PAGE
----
Do you own a router?

    If so, one way would be to drill with a 3-1/8" hole saw and then use a flush trim bit in the router with a guide ring precisely bored to size in the lathe. A 1/16" cut in aluminum is well within the capability of a carbide router bit.

    Also make a stepped plug to center the guide ring on the sawed hole.

    Many woodworkers have used a router on aluminum to trim against a template so this is far from a radical idea. Use WD-40 for lube.

    FYI: A fly cutter in a drill press is a terrifying thing. Without controlled feed as in a mill the chance of snagging the bit are high and the results won't be pretty.
    An Idea I had not given any thought on but a Very Good Idea...
    You got me thinking in another direction Thanks
    Paul

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    I agree.... a flycutter in a DP is not gonna fly. Well, it will fly....

    The annular cutter runs slower and is a balanced cut....that's why it might work.


    But nothing beats a lathe for an easy, good cut....assuming it's a circle you want.

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    this would literally take 5 minutes in a shop with a cnc machine.

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    If you can chuck it or face-plate it on your lathe, grind yourself a trepanning tool.


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    Unfortunately the piece of aluminum wont chuck up in the lathe chuck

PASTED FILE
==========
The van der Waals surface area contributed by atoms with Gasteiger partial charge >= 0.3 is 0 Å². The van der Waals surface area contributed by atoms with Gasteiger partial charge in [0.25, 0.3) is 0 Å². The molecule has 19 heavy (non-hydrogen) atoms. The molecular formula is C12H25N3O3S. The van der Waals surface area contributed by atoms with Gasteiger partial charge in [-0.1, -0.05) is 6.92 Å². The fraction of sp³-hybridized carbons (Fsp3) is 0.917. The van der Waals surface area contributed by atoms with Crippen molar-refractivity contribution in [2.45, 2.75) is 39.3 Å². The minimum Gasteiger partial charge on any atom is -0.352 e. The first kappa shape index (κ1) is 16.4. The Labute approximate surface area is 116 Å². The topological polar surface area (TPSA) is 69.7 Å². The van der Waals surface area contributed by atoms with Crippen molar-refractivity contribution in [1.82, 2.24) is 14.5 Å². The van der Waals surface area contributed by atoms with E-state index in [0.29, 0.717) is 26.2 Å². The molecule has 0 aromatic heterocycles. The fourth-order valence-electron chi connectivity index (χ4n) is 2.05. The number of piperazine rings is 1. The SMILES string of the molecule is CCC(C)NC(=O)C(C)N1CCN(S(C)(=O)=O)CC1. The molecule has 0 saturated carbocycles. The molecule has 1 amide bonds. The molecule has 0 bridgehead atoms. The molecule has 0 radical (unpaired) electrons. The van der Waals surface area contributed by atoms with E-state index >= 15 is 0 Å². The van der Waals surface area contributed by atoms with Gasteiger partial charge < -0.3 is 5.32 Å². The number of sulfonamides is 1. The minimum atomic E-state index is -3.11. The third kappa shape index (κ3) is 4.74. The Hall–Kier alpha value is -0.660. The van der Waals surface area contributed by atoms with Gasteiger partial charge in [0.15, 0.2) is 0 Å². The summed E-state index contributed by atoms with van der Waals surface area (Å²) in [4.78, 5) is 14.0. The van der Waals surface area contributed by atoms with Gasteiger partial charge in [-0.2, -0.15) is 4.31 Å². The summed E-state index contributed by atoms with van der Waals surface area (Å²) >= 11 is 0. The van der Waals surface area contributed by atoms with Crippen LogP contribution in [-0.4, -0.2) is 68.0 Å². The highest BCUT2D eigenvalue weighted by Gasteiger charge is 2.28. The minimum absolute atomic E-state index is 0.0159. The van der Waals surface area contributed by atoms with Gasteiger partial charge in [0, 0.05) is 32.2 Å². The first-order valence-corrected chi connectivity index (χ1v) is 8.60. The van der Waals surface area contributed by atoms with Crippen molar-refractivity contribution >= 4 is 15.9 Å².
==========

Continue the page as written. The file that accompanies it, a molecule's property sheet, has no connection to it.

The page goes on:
Its a large piece shaped like a triangle 11.5 x 12.5
    I might be able to rig something up on the cross slide which what ever I do there will be weighed out having a local shop cut it for me...

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    Hougen saw.
    Carbide hole saw.
    Not sure if the make the size you need.

    Sent from my SM-G950U using Tapatalk

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    If you are thinking of using a hardware store FLYCUTTER be aware. MANY of these things will not stay set. No matter how well you tighten the set screw securing the cross arm, vibration will work things loose.
    Of all the tools in any shop the inexpensive FLYCUTTER may be the most dangerious!

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    One old-school way is to center punch the location. Use a compass or a trammel to draw/scribe the finished size and another circle to draw the drill holes. Then drill -drill- drill till you can knock out the slug. then finish to +- .003 or so with a round-sided flat file.

    Very likely any drill press fly cutter will be a turkey shoot and not as good as by hand.